Balance: What Is It and How Can I Make Mine Better?

Balance: What Is It and How Can I Make Mine Better?

Balance is a complex phenomenon but, simply put, it refers to the body's ability to stay stable and upright. Balance is complicated because numerous systems contribute to it. The body and brain integrate the following information from the sensory systems in the body to formulate an appropriate response: Balance is a response to an ever-changing environment and relies on the body’s ability to sense those changes and react QUICKLY. 

What Does Balance Rely On?

  1. Proprioception

Proprioceptive awareness is your body’s ability to know what it is doing without you looking at it. This is how you can tell if your leg is moving, what position your foot is in and whether you are standing up tall or squatting down. It is your boy’s positional awareness of itself. Your joints and muscles send information to your brain about the position of your joints. Ligaments are primarily responsible for sending this information. This is why after a ligament sprain in the ankle, people can really struggle to balance with their eyes closed!

  1. Vision

Our eyes tell us where we are in relation to our environment. This is why it is more difficult to balance on one leg with your eyes closed compared to if you had them open. If you focus on one static object in the distance with your eyes, suddenly, balance becomes much easier! If we rely too much on our vision for balance, this can make busy environments very difficult because everything in the environment is moving! 

  1. Inner Ear Function (Vestibular Function)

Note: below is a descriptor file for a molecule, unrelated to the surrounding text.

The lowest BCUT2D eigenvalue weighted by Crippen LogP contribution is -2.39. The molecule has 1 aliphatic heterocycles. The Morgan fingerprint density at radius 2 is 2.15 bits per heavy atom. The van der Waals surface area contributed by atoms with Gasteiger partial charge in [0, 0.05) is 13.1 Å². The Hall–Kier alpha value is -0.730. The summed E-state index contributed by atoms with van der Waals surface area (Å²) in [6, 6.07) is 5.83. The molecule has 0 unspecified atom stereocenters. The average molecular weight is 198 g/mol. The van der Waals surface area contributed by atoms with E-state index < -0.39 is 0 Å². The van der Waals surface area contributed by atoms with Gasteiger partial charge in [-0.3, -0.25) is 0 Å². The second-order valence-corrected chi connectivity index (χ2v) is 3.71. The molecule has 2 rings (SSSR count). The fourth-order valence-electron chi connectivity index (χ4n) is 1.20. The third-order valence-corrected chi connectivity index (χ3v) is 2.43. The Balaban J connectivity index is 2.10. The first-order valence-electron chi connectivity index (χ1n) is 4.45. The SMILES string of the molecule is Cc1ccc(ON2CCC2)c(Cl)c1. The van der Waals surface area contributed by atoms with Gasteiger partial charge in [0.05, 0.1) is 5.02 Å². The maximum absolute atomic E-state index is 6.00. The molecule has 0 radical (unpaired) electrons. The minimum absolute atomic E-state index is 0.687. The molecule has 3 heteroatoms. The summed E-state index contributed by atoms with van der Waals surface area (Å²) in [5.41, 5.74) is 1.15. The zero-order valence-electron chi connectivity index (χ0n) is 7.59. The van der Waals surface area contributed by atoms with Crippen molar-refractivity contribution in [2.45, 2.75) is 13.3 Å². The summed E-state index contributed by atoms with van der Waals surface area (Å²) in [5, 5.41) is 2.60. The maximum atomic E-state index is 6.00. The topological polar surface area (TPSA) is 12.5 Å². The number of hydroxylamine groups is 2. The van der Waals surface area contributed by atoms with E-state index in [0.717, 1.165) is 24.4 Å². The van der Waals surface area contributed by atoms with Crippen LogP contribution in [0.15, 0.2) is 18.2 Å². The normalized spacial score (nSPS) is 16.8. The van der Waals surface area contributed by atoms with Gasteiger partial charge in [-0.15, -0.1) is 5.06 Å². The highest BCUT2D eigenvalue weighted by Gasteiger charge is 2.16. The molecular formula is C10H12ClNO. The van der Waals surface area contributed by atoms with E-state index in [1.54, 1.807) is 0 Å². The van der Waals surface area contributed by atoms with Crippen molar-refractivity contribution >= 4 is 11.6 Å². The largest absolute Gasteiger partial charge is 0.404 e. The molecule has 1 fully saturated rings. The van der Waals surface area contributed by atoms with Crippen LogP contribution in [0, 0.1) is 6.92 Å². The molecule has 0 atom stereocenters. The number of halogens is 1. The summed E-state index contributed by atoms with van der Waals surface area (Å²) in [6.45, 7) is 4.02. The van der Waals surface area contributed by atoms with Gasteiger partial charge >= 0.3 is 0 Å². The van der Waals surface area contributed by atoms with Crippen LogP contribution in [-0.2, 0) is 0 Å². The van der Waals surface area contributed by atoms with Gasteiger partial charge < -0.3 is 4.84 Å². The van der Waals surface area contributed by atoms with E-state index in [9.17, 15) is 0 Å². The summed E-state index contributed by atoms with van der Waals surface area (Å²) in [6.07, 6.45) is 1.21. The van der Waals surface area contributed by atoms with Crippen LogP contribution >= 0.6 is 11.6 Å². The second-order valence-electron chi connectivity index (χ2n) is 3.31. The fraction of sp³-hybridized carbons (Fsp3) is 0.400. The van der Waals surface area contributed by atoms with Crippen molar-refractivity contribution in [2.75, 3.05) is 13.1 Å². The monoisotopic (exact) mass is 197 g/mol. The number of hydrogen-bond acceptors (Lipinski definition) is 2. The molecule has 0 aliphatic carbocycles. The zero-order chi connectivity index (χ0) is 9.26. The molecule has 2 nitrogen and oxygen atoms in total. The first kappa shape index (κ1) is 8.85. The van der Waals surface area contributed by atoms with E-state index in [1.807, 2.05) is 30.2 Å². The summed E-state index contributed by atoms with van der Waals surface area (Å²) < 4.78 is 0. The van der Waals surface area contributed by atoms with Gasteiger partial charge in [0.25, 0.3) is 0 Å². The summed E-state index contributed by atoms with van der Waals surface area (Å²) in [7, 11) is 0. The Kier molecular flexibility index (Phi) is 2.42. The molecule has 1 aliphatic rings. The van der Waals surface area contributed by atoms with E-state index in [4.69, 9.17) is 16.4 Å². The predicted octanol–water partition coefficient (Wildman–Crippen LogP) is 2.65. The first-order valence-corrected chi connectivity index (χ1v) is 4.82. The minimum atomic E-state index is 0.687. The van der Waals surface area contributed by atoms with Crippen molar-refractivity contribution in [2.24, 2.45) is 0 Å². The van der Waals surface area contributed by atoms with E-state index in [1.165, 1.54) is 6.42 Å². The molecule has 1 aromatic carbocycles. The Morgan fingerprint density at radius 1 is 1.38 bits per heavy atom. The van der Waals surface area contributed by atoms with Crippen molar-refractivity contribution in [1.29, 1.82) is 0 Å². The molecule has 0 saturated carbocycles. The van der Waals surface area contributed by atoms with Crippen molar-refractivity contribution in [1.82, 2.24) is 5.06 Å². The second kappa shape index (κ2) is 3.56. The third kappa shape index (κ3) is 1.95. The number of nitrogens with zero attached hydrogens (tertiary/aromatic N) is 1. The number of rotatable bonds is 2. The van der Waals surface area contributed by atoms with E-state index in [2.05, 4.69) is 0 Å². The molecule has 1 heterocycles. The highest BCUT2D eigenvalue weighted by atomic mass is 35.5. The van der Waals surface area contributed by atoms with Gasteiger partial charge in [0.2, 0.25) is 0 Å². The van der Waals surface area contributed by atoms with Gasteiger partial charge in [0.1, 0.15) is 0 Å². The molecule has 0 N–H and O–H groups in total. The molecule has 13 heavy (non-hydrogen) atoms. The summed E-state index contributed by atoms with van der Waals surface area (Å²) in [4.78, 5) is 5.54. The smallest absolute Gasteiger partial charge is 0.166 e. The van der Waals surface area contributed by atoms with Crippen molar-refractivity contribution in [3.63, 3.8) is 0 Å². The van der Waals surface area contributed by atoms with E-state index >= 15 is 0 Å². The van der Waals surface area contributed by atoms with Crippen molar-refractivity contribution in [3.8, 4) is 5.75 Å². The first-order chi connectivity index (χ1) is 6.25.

The inner ear is filled with fluid that moves through little channels. The direction of the movement of this fluid is dependent on what position our body is in. If we are unstable, there will be a lot of movement in the channels, and this will prompt our body to respond. 

  1. Touch and Sensation 

The pressure of our feet on the ground provides information about where our weight is distributed and lets us know if we are leaning, swaying or about to fall. Similarly, the pressure of other surfaces in contact with our body gives us a sense of where we are in our environment and if we are safe. Another example is the sensation of wind against our bodies.

  1. Cognition / Nervous System

Our brain has to integrate all this information from our body, determine what it means and think of how to respond, all within a very short period of time. The brain then needs to initiate this response and direct the body to move in a way that restores balance.

  1. Musculoskeletal Strength 

The body itself – the muscles, joints, bones and tendons- needs to be fit and capable enough to follow the instructions from the brain to do what is required not to fall. If the muscles and bones, and joints are deconditioned or fragile or not strong enough, this can make it very difficult to stay balanced. 

Balance is very complicated, but this doesn’t mean that interventions targeted towards improving balance have to be.

What Can I Do to Maintain My Balance As I Age?

  1. Strengthen Your Muscles, Bones and Joints 

Strengthening exercises that help maintain or improve muscle mass is important for keeping your body fit and capable. Stretches can help to maintain your joint range of motion and make sure you have the freedom to move. There are many community classes tailored to older individuals to help them with strength and conditioning, and balance. Explore your options!

  1. Challenge Your Body in Difficult Positions To Maintain Balance